Anti-Globalization Movements’ Political Victories and Challenges


Results of municipal elections in Spain signify the growing mood of working people in Europe. The elected mayors of Barcelona and Madrid are the longtime activists of the powerful anti-corporate, anti-globalization movement, called the indignados or 15-M Movement, which is Spain’s version of the Occupy Wall Street Movement.

The strategy of grassroots mobilization against neoliberal [free-market capitalist] attacks of US corporate and political elites helped the Latin American movements in Venezuela, Bolivia, Ecuador and other countries where the Left emerged as the big political force.

Across the world, the economic crisis inducted by neoliberal policies, which has persisting globally for the past seven years, has been affecting all sections, particularly, the lower and middle strata of the society. In European countries like Spain, Greece etc., it resulted in losses of billions of Euros and caused serious crisis in employment front including the severe social cutbacks, essentially in health care and education sectors. The consequent loss of basic livelihoods of thousands of working families created a situation where more and more people are getting poorer, and, at the same time, elites in the upper layers of the society become richer. So widening inequality was an unstoppable curse, which all nations are now experiencing.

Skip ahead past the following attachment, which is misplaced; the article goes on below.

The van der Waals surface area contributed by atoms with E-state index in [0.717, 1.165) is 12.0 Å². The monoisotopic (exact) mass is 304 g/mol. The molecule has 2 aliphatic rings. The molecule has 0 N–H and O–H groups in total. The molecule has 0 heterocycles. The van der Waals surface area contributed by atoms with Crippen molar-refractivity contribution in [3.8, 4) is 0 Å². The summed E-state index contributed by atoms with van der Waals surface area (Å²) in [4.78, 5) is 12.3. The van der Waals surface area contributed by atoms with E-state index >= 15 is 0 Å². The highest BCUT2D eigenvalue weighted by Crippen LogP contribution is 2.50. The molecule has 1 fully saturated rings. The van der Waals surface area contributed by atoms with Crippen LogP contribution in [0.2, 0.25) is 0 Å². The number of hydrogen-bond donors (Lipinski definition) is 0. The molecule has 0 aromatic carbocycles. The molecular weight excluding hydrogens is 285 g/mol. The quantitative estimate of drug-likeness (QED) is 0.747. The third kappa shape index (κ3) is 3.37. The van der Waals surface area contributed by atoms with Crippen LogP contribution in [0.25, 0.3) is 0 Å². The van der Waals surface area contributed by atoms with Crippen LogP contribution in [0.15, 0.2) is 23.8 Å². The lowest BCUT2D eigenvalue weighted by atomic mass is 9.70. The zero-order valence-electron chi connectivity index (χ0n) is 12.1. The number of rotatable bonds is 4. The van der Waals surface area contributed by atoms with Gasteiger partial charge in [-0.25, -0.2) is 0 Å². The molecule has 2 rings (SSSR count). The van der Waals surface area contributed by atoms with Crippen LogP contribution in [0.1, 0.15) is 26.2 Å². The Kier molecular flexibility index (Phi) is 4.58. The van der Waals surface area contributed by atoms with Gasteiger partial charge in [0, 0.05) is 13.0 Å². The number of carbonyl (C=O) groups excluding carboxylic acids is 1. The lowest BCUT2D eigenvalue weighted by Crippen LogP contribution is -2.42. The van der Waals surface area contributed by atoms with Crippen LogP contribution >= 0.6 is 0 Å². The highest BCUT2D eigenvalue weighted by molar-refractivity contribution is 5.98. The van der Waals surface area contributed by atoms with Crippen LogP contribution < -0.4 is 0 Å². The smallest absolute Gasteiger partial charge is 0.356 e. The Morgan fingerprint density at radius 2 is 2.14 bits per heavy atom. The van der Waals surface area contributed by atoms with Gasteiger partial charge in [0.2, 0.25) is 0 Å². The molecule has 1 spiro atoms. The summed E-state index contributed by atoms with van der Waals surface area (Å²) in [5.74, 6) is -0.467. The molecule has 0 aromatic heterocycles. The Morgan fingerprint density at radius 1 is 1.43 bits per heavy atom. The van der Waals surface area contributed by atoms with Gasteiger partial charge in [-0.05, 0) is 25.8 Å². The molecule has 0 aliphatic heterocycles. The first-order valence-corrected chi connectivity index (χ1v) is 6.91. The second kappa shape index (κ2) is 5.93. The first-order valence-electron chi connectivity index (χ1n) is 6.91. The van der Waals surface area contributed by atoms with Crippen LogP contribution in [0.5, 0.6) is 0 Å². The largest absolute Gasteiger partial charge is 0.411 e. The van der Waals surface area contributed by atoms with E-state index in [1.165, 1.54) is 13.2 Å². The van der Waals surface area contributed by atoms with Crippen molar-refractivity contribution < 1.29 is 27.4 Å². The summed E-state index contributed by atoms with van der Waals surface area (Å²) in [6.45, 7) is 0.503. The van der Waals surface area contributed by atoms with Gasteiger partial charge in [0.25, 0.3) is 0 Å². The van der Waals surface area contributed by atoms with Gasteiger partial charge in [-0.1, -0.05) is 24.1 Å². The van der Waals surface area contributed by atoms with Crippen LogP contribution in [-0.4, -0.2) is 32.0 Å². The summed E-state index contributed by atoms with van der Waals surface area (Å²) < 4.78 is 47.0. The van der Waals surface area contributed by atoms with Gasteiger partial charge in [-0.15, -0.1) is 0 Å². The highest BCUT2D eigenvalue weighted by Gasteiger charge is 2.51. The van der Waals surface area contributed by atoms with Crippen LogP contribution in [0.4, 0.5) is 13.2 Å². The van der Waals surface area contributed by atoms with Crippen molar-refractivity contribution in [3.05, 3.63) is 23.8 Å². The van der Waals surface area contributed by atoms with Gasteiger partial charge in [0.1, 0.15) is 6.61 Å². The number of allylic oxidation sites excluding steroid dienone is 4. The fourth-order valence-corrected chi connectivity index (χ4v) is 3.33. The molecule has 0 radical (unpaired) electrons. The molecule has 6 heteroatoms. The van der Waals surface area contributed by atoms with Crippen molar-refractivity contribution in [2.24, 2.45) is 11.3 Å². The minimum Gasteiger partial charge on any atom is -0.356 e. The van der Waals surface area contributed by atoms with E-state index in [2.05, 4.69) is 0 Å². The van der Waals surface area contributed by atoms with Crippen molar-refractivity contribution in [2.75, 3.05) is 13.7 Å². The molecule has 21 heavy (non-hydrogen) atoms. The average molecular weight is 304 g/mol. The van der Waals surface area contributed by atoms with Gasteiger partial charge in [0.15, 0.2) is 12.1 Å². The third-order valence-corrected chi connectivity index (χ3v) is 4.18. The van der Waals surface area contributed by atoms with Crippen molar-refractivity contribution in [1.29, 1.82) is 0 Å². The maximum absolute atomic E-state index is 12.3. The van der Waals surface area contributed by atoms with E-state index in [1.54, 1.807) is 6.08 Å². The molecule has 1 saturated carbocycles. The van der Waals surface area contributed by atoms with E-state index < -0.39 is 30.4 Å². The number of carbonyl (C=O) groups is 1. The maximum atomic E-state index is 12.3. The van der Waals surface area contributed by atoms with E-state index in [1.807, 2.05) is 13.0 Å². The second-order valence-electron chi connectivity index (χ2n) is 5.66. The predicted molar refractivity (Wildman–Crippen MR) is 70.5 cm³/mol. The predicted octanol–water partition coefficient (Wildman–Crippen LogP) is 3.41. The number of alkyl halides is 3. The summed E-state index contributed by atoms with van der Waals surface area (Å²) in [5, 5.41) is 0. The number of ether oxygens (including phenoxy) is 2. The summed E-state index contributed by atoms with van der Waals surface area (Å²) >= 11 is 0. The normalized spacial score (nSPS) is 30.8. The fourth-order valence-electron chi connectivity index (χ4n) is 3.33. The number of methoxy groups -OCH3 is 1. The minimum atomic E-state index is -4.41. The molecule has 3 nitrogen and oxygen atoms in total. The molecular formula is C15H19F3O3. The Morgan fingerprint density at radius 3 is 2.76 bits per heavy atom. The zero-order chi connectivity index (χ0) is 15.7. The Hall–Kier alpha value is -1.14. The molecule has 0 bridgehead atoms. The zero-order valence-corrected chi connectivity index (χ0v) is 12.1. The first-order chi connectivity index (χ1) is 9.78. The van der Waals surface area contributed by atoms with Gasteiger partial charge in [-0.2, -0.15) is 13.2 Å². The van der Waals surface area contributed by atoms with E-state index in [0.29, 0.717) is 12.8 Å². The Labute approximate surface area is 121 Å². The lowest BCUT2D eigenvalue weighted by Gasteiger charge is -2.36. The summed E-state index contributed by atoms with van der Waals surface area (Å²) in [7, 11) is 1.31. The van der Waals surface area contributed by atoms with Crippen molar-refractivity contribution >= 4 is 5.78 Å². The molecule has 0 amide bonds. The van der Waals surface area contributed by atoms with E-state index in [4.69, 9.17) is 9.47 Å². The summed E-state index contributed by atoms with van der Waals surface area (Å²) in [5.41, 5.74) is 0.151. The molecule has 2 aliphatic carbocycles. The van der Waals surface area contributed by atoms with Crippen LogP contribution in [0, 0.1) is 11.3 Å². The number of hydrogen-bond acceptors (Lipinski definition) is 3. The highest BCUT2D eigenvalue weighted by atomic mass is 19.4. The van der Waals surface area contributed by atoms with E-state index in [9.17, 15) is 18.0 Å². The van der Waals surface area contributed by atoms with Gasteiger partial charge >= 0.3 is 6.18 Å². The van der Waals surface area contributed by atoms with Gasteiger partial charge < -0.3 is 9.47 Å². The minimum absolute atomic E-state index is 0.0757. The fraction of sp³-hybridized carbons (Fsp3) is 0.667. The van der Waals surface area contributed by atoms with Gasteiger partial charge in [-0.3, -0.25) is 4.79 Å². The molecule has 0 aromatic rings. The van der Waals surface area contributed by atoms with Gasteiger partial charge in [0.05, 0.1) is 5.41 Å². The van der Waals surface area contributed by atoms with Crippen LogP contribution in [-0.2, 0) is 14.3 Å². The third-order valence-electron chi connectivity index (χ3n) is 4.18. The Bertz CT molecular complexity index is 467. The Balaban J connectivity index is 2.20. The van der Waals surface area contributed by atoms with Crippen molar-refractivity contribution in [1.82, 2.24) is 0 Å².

Reserve Bank of India governor Raguram Rajan, who is considered as expert in predicting economic phenomena, recently warned of another Great Depression in the world economy. Later, his exact quote was released officially by the RBI: “What governor Rajan did say, in his remarks, was that the policies followed by major central banks around the world were in danger of slipping into the kind of beggar-thy-neighbor strategies that were followed in the 1930s.”

What he meant is that, thanks to the continued monetary easing practices, the shrinkage in world trade is seriously affecting the domestic economies of the poor countries, causing severe strains on the living conditions of the middle and lower income groups. Naturally these conditions are laying the basis for sustenance of anti-globalization movements all over the world. Only through a powerful resistance movement could humankind avoid the risk of depression-like disasters.

India, which is a fund-starved country, is focusing on foreign direct investment (FDI). However, allowing FDI in the retail trade sector, which provides millions of jobs for petty traders across India, is causing widespread resistance.

In Asian countries, including India, peasant movements are developing against the implementation of neoliberal free-market policies on agriculture. Neoliberalism in agriculture deprives the peasantry of employment and land resources. Instead of developing agricultural production to feed the people, the governments are trying to grab the lands and transfer them to the corporations.